As we have reported previously, the result of the European Union referendum (Brexit) was announced on 24 June 2016 with a vote in favour of the UK leaving the EU.

We have issued a series of Brexit updates since the date of the referendum. To access such prior alerts, please visit our Brexit page.

The newly-formed UK Parliament votes in favour of Boris Johnson’s Withdrawal Agreement as the UK prepares to leave the EU on 31 January 2020, followed by a transition period that will last until 31 December 2020

As we reported on 5 November 2019, the UK government made the European Union (Withdrawal) Act 2018 (Exit Day) (Amendment) (No. 3) Regulations 2019 (SI 2019/1423) on 30 October 2019 to postpone the date that the UK will leave the EU from 31 October 2019 to 31 January 2020 (“Exit Day”).

Following the UK general election of 12 December 2019, which gave the Brexit-backing Conservative Party a parliamentary majority of 80, the UK’s House of Commons voted on 9 January 2020 to support a bill to adopt UK Prime Minister Boris Johnson’s Withdrawal Agreement (the “Bill”), which sets out the terms of the UK’s exit from the EU. The Bill has since been approved by the UK’s House of Lords and received royal assent on 23 January 2020 to become UK law.

The key terms of the Withdrawal Agreement include:

  1. the departure of the whole of the UK from the EU customs union (a union between EU member states not to charge tariffs on goods/services coming from other EU member states, and to charge the same tariffs as each EU member state on goods/services coming from outside the EU), which will enable the UK to strike trade deals with non-EU countries in the future;
  2. the creation of a customs border between Northern Ireland (which stays as part of the UK) and the Republic of Ireland (which remains a member of the EU). In practice, goods will be checked at the “points of entry” from Great Britain into Northern Ireland, meaning that the customs border will serve to separate Great Britain and the isle of Ireland. The UK government maintains that there will be no corresponding checks on goods moving from Northern Ireland into Great Britain but this is to be agreed with the EU;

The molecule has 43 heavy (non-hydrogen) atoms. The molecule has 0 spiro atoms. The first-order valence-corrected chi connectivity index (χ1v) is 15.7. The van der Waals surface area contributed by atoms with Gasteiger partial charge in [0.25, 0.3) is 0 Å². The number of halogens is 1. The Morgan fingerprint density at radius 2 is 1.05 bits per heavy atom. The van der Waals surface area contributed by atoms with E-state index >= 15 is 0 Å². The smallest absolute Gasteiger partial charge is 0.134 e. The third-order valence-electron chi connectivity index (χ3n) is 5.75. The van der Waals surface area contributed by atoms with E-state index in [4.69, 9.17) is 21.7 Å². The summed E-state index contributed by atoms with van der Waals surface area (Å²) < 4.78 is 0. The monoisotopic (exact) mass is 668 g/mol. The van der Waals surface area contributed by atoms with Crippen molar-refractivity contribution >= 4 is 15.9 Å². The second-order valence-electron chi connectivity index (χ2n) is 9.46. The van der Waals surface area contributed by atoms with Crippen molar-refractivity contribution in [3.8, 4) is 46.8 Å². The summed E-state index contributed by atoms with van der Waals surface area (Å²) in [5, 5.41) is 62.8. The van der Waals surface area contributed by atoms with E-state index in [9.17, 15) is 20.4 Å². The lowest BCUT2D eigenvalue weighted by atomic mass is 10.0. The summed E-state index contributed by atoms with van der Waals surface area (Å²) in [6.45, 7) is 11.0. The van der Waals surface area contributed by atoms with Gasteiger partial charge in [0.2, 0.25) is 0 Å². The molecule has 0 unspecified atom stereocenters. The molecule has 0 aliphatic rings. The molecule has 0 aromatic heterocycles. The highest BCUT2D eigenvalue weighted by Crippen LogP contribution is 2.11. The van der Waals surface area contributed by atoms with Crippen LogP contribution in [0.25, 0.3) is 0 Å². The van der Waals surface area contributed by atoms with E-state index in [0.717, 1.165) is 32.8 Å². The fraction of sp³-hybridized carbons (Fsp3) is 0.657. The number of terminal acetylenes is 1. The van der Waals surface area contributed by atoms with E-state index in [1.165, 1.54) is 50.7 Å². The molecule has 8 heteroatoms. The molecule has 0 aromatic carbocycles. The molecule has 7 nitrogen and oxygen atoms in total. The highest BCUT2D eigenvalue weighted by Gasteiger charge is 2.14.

3. the imposition of a transition period from Exit Day that will last until 31 December 2020 (the “Transition Period”) during which the UK will remain in the single market and the customs union, and will continue to follow all EU legislation; and
  4. a requirement for the UK to settle its financial obligations to the EU, which will include UK contributions to the EU budget until the end of the Transition Period. This amount has not been quantified in the Withdrawal Agreement but was estimated to be approximately £32.8bn by the UK’s Office for Budget Responsibility based upon the previously proposed Exit Day of 31 October 2019.

On 24 January 2020, the Withdrawal Agreement was signed by the heads of the European Commission and Council. The Withdrawal Agreement still needs to be ratified by the European Parliament before the UK leaves the EU. Members of the European Parliament are due to vote on the Withdrawal Agreement on 29 January 2020.

After Exit Day, the UK intends to agree a Canada-style trade agreement with the EU during the Transition Period. This would mean that the UK will no longer be a member of the single market and customs union, and will cease to remain aligned with EU legislation from 1 January 2021.

Finalising such a trade agreement before the end of 2020 will be challenging for both negotiating teams from the UK and the EU.


Mark Dorff

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F: +44.20.7851.6100

Neil Micklethwaite

P: +44.20.7851.6086

F: +44.20.7851.6100